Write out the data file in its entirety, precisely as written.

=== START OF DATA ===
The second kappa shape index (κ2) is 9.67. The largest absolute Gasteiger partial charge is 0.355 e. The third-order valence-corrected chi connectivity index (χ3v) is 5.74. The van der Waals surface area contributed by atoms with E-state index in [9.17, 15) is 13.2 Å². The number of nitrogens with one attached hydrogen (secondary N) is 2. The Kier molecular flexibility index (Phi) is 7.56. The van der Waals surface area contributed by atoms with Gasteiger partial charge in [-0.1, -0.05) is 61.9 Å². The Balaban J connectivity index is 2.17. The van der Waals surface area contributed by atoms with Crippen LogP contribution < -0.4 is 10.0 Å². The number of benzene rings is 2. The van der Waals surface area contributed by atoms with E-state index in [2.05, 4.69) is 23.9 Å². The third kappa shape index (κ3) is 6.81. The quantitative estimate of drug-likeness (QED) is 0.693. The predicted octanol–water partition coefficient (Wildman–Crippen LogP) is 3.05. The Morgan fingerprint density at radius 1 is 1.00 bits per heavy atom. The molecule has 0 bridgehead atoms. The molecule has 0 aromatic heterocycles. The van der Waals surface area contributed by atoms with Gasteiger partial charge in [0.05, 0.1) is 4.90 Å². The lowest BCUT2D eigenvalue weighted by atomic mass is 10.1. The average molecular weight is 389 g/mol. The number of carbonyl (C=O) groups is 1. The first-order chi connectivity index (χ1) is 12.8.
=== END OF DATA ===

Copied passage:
The second kappa shape index (κ2) is 9.67. The largest absolute Gasteiger partial charge is 0.355 e. The third-order valence-corrected chi connectivity index (χ3v) is 5.74. The van der Waals surface area contributed by atoms with E-state index in [9.17, 15) is 13.2 Å². The number of nitrogens with one attached hydrogen (secondary N) is 2. The Kier molecular flexibility index (Phi) is 7.56. The van der Waals surface area contributed by atoms with Gasteiger partial charge in [-0.1, -0.05) is 61.9 Å². The Balaban J connectivity index is 2.17. The van der Waals surface area contributed by atoms with Crippen LogP contribution < -0.4 is 10.0 Å². The number of benzene rings is 2. The van der Waals surface area contributed by atoms with E-state index in [2.05, 4.69) is 23.9 Å². The third kappa shape index (κ3) is 6.81. The quantitative estimate of drug-likeness (QED) is 0.693. The predicted octanol–water partition coefficient (Wildman–Crippen LogP) is 3.05. The Morgan fingerprint density at radius 1 is 1.00 bits per heavy atom. The molecule has 0 bridgehead atoms. The molecule has 0 aromatic heterocycles. The van der Waals surface area contributed by atoms with Gasteiger partial charge in [0.05, 0.1) is 4.90 Å². The lowest BCUT2D eigenvalue weighted by atomic mass is 10.1. The average molecular weight is 389 g/mol. The number of carbonyl (C=O) groups is 1. The first-order chi connectivity index (χ1) is 12.8.